Saturday, September 6, 2008

Somari Team Presents: The Ocarina of Piracy

For a small portion of my life I lived in Turkey. The first thing you learn about video games as an expatriate is they're notoriously hard to get for your foreign system and games on the market in Europe are disgracefully delayed in coming to market. The second thing you learn is you need a multi-system TV with automatic switching. Seeing NTSC running on a PAL TV for the first time is a nightmare that causes a mental breakdown, once you consider the thought of needing repair on your console from a foreign region. The third thing you learn is to cherish and love the Sony hologram, the Sega Swirl, and the official Nintendo Seal of Quality as piracy runs rampant.

In North America, it is not very common to walk into a Wal-Mart or Toys-R-Us and see pirated games sitting on the shelf. I was blown away in Turkey to see Super Mario 64 for Game Boy. How cool was that? Well, as it turns out, it was not cool at all. Super Mario 64 for Game Boy was some sort of hacked Super Mario Land 2 with Mario's hat carrying some sort of funny wings on it constantly. They weren't the carrot hat ears from the source title but instead I think they were some sort of ruddy ear thing inspired by the wing cap from Super Mario 64. At the time I thought it wouldn't matter that these obviously faked cartridges exist - people knew better, right? The biggest shock of all came when I visited Toys-R-Us once.

Toys-R-Us had always carried legitimate Dreamcast titles and accessories, many of which I wanted after playing them on the in-store demo. They even had some Super Nintendo titles sitting around with some licensed controllers. Nintendo 64? Obviously someone had not gotten the Ocarina of Time gospel and come to the light of Miyamoto. I chalked it up to regional differences and some launch thingie things that needed to be worked out. Fast forward a few months and Nintendo had thrown a few Ocarina of Time ads on TV to promote the launch of the console. I decided I'd pop into Toys-R-Us to check to see how the European box art would be different. There were no Nintendo 64s. Instead I was greeting with the "Super Game!" or some such named thing. I examined the box curiously and saw "Cool 3D graphics!" depicting some sort of FIFA-type game along with some miscellaneous fighters. For $30 I figured it might be worth checking out and managed to procure one after nagging my parents.

After getting home and eagerly sitting in front of the TV, I pulled out my shiny new console and realized it looked a LOT like a Playstation. Except there was no CD drive. There was a cartridge slot under the supposed disc drive cover. I knew something was wrong by now but I took the pack-in game "1,000 in 1" cartridge and stuck it in. The shock set in as soon as I hit the power button. Apparently "Cool 3D graphics!" in Chinese means "8-bit". Pirated, clunky Mario titles lived inside the cartridge along with heinous hacks of Popeye and Excitebike, among many others. I knew something wasn't kosher for sure (bright kid, wasn't I?).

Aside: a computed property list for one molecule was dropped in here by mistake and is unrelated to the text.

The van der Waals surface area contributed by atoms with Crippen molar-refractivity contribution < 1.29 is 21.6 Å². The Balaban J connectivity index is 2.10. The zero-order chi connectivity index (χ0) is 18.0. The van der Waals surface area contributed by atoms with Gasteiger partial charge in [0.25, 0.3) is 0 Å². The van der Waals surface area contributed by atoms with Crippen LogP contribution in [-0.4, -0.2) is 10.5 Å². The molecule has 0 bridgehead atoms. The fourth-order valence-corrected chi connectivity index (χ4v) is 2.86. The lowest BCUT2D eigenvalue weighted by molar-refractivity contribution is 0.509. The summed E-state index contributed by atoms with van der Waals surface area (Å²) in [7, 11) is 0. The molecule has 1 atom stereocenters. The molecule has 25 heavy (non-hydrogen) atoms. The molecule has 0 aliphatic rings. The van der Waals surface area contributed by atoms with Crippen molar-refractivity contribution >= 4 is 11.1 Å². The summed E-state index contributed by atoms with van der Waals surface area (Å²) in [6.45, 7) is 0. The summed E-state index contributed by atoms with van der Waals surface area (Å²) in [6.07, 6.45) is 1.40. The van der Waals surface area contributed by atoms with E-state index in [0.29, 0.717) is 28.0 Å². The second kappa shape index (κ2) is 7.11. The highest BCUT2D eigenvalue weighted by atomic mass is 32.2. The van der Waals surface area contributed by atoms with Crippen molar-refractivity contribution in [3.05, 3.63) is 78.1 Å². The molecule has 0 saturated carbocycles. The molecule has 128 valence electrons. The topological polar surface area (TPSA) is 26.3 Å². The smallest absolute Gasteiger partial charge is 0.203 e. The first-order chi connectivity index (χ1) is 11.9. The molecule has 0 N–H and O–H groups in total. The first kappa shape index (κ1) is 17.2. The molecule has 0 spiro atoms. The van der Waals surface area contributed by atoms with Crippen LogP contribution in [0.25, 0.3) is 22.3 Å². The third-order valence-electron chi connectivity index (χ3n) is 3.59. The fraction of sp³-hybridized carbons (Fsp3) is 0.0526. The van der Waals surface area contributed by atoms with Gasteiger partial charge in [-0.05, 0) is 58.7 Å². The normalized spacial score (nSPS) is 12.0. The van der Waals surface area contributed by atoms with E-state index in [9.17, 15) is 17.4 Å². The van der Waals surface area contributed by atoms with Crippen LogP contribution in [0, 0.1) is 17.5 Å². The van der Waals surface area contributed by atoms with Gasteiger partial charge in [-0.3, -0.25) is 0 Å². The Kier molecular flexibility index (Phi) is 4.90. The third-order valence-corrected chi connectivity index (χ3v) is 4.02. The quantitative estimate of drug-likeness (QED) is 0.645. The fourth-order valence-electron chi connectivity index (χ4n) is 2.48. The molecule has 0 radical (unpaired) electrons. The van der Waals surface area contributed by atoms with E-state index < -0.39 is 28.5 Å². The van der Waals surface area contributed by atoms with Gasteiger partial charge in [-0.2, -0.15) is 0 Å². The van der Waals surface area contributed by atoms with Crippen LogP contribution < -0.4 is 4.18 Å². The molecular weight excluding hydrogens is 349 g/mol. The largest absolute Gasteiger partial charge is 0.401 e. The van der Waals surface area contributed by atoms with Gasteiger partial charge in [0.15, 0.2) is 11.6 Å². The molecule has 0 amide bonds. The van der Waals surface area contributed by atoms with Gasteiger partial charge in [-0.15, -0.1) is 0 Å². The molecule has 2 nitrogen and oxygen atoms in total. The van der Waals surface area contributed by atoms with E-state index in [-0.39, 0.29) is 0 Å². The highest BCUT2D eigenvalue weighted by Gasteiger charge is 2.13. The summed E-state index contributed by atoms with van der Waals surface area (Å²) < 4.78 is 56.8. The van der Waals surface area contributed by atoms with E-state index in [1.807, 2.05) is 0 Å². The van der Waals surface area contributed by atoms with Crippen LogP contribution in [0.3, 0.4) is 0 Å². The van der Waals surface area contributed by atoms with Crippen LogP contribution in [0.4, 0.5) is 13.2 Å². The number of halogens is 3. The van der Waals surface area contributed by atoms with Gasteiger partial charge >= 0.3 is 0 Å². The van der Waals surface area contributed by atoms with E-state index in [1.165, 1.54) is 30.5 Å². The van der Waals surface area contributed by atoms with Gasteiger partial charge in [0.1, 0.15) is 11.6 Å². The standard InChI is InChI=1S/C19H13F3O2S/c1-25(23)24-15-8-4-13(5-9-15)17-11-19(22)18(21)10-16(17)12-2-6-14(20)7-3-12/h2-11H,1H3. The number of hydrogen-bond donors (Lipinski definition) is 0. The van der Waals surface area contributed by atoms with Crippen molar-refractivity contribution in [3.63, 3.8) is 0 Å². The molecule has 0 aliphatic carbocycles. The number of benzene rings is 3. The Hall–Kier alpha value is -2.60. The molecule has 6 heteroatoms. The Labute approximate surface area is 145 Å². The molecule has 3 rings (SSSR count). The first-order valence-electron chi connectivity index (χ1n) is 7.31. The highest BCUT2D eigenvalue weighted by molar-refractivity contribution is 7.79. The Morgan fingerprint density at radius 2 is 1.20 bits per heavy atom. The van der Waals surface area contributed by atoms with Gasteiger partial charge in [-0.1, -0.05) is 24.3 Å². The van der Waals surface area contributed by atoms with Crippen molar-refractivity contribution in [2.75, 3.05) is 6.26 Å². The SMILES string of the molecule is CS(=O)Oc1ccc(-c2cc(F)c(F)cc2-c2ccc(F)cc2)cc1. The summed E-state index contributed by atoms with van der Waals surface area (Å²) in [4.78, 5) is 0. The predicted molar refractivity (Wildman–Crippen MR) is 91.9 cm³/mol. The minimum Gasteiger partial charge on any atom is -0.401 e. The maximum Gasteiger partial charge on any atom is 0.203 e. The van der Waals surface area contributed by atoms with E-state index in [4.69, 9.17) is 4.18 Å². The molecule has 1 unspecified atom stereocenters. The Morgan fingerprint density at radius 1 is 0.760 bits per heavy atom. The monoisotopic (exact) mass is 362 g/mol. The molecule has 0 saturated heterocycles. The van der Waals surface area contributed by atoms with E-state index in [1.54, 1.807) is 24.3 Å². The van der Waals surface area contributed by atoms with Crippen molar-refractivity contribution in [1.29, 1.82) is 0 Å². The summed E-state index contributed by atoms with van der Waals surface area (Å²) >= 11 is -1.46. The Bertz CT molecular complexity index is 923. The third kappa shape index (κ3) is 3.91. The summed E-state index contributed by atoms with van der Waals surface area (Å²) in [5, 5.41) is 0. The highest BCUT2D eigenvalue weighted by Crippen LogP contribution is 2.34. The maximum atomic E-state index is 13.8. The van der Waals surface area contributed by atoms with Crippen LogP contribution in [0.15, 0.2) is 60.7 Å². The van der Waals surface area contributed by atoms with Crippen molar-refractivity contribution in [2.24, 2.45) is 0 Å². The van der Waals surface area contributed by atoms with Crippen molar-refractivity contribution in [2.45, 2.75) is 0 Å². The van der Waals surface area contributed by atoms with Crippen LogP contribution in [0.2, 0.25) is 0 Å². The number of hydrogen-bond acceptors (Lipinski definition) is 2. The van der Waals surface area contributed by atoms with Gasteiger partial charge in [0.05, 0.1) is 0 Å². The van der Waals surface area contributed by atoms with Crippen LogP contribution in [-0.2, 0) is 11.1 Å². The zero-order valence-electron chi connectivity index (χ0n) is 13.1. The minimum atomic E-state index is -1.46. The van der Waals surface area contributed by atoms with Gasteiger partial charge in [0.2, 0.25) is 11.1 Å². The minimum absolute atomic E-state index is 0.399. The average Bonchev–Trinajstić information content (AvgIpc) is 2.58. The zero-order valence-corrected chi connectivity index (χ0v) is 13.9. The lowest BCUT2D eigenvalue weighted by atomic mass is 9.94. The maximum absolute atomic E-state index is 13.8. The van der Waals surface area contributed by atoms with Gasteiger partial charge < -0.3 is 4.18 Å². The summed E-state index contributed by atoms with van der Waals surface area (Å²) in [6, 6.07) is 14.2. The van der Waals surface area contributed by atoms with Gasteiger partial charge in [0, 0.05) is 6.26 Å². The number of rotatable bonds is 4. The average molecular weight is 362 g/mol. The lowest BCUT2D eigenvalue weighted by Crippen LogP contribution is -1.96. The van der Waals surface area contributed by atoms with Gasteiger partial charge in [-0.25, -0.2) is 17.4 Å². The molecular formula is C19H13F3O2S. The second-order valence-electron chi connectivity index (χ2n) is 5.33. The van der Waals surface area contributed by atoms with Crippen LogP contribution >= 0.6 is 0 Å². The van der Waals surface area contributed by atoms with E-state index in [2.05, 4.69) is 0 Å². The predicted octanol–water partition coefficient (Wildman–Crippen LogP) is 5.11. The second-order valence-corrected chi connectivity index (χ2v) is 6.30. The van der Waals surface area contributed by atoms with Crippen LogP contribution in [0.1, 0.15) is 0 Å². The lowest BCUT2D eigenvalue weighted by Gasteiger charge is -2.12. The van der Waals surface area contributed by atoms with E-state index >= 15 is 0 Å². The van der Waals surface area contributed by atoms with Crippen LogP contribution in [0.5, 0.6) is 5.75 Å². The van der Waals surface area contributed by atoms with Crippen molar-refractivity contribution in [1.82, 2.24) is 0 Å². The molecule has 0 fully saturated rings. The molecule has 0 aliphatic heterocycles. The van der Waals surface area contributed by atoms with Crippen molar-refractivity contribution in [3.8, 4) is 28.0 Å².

I managed to return the console to Toys-R-Us thanks to not being able to speak much Turkish. Nevertheless, my eyes were opened. What was all this junk out here? I kept an eye on Toys-R-Us for a while, watching as they stocked a large amount of consoles, quickly replenishing stock when running out. After a few weeks I was fed up and contacted Nintendo of America since there was no real central number for Nintendo of Europe I could find.

Despite being overseas, Nintendo was keenly interested in listening to me and forwarded things onto their teams in Europe for handling. I kept tabs on the store, surprised when suddenly one day the entire stock of "Super Game!" was gone without being replaced for a few months. I took a small portion of satisfaction out of it, thinking maybe I had made a small difference in the video game world.

I didn't win. The next summer Toys-R-Us started to carry more "Super Game!" while never picking up the Nintendo 64. Again the pattern continued of sell and restock. I called NoA again and reported once more. I was left on my own to conclude Nintendo had followed up with Toys-R-Us corporate in Turkey and had pressured them to stop carrying the console. Ostensibly this worked for a time but had ultimately failed. I was later informed via major game news outlets Nintendo would be withdrawing distribution of the Nintendo 64 from Turkey along with titles sold there due to the extreme piracy in the area.

As a gamer, I felt sad at the news. Many titles Nintendo has published over the years are frequently considered great works of art that push the human sense of emotion. At the time I felt it was like being denied the opportunity to see a Van Gogh or Picasso. I was also angry at the pirates for using "Cool 3D Graphics!" to lure people falsely into purchasing a fake product. As I thought more about it I became outraged at piracy. It wasn't just a little here and there - it was a lot of little heres and theres that combined to drive a great product out.

I never did keep tabs on the gaming scene in Turkey when I left. I do not know if the Wii ever made a successful launch there or if the Vii did. But now you know the story of a little black console that was driven out by piracy, despite a legitimate launch effort. Next time you consider grabbing a pirated copy of some title, stop and consider this little story. Maybe you'll change your mind.